Apple iPhone 12 mini review
Quick verdict: Apple’s iPhone 12 mini lives up to its name, delivering plenty of power in a truly pocket-sized phone. Predictably, the price you pay is in battery life.
- Compact size
- Same cameras as the iPhone 12
- A14 Processor puts it in a class of its own
- 5G capable
- Mediocre battery life
- Small display screen for the price
- Slower Qi charging
- No mmWave support
2340 x 1080px
64GB, 128GB, 256GB
12MP + 12MP
Power, storage and battery
|Launch price (RRP)||$0|
Very few phones really define themselves with their name, but that's precisely what the iPhone 12 mini does. It's the iPhone 12 on growth-stunting hormones, making it the most powerful "small" phone money can buy.
Small is great if you don't like having a hefty phone to lug around, but that defining size does bring compromises with it, most notably in its battery endurance and charging capabilities.
- 5.4-inch OLED display
- iPhone 4 design, right down to the size
- 5 colour choices
- Ceramic shield glass
- IP68 water resistance
- No charger, no headphones
The iPhone 12 mini can't help but feel familiar. For a start, I pivoted to reviewing it fresh from the slightly larger iPhone 12, and they're both designed around the same colour schemes and design notes. Those design inspirations owe a lot to Apple's older iPhone 4 family of phones, with a relatively thick rectangular design language in play. Indeed, the iPhone 12 mini might be the most reminiscent iPhone this year, simply due to its size, which calls back to the smaller iPhones that used to be the only iPhones Apple would sell you.
Size matters for the iPhone 12 mini because it's absolutely the reason why you'd buy it. Apple ships the iPhone 12 mini in your choice of five colours – Black, White, PRODUCT(RED), Green or Blue – with a 5.4-inch OLED display that takes up most of the front of the phone, save for the very prominent top notch that incorporates the front selfie camera as well as Apple's FaceID sensors for biometric unlocking purposes.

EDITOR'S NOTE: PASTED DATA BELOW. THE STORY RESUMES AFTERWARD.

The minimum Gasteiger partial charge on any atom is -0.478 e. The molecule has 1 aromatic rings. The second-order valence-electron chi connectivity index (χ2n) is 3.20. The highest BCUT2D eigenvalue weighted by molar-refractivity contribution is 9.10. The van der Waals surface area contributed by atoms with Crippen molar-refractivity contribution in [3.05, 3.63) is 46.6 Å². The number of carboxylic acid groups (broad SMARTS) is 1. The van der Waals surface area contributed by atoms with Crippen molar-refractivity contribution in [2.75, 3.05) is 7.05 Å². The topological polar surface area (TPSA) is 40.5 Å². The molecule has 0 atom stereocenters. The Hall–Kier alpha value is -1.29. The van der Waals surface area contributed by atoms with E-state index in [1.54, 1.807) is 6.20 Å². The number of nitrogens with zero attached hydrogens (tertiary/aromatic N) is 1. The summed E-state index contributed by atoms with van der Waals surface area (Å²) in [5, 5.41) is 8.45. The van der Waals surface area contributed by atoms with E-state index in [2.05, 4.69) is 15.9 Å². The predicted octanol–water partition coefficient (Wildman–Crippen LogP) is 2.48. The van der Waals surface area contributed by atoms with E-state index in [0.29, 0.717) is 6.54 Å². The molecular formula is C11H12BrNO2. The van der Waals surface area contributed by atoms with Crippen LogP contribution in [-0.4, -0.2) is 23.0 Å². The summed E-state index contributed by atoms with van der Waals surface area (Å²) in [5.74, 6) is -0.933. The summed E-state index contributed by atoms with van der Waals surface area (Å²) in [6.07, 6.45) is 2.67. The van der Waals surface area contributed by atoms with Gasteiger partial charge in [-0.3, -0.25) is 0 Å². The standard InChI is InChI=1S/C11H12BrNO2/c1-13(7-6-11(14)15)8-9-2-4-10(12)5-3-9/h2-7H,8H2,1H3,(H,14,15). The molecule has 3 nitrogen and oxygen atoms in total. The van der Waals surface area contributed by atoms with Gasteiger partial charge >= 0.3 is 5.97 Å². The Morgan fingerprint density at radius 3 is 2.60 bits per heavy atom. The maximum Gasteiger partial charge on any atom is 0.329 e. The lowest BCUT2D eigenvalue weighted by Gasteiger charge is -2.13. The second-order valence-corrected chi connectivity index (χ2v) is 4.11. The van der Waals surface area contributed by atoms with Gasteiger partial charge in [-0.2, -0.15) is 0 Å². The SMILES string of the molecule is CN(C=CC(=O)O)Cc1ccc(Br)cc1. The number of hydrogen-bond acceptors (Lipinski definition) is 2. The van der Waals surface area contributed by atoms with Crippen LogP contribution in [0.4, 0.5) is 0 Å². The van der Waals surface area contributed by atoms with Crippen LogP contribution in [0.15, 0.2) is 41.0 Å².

You get the same side button array as any other iPhone 12 model, but because of the iPhone 12 mini's smaller size, the buttons feel a little larger. They're identical across the range, and presumably there's a factory somewhere in China producing them by the millions to be placed in any given iPhone body this year.
The iPhone 12 mini's 5.4-inch display features a "Super Retina XDR" display – someone at Apple's market naming department having fun again, I see – with a 2340x1080 pixel resolution. That actually gives it a slight edge in resolution over the larger iPhone 12 because when you boil the pixel count down to pixels per inch, it has 476ppi to the iPhone 12's 460ppi. Unless your name is Clark Kent and you're particularly bored, you will never spot that difference, however.
Like the other iPhone 12 models this year, the iPhone 12 mini also features Apple's new "Ceramic Shield" glass, which the company claims is good for up to 4x drop resistance compared to older iPhone models. Up to figures are by their nature rubbery, and it's not carte blanche to throw your iPhone 12 mini around for the sake of it. A week's testing with a few simulated drops and bumps didn't reveal too many issues, but I'd still suggest that you throw the iPhone 12 mini into a case as a simple and low-cost insurance method.
The iPhone 12 mini also benefits from improved water resistance, with IP68 rated resistance "good" for immersion up to 6 metres for up to 30 minutes. I've put good in quote marks there because, like the Ceramic Shield glass, this isn't something that you should press to any particular degree.
That's because Apple's warranty explicitly doesn't cover water ingress or screen shattering issues. They're tougher phones, but don't test them on that unless you're willing to wear the price of a costly repair.
The other big design change for 2020 is in the box that the Apple iPhone 12 comes in. Not that it's made from endangered orangutan hide (that I know of) but because of what you don't get. The iPhone 12 mini box is smaller because the phone is smaller, but also because Apple no longer provides headphones or a charger in the box.
Once again, I have to point out that if you do have a compatible charger with a USB-C socket on it and you want to use the supplied Lightning cable, then you're set. But if you don't, please don't just buy the cheapest charger you can find online. Electrocution is nothing to trifle with.
- Same dual 12MP cameras as the iPhone 12
- Good in low light
- Smaller body makes some photos easier to get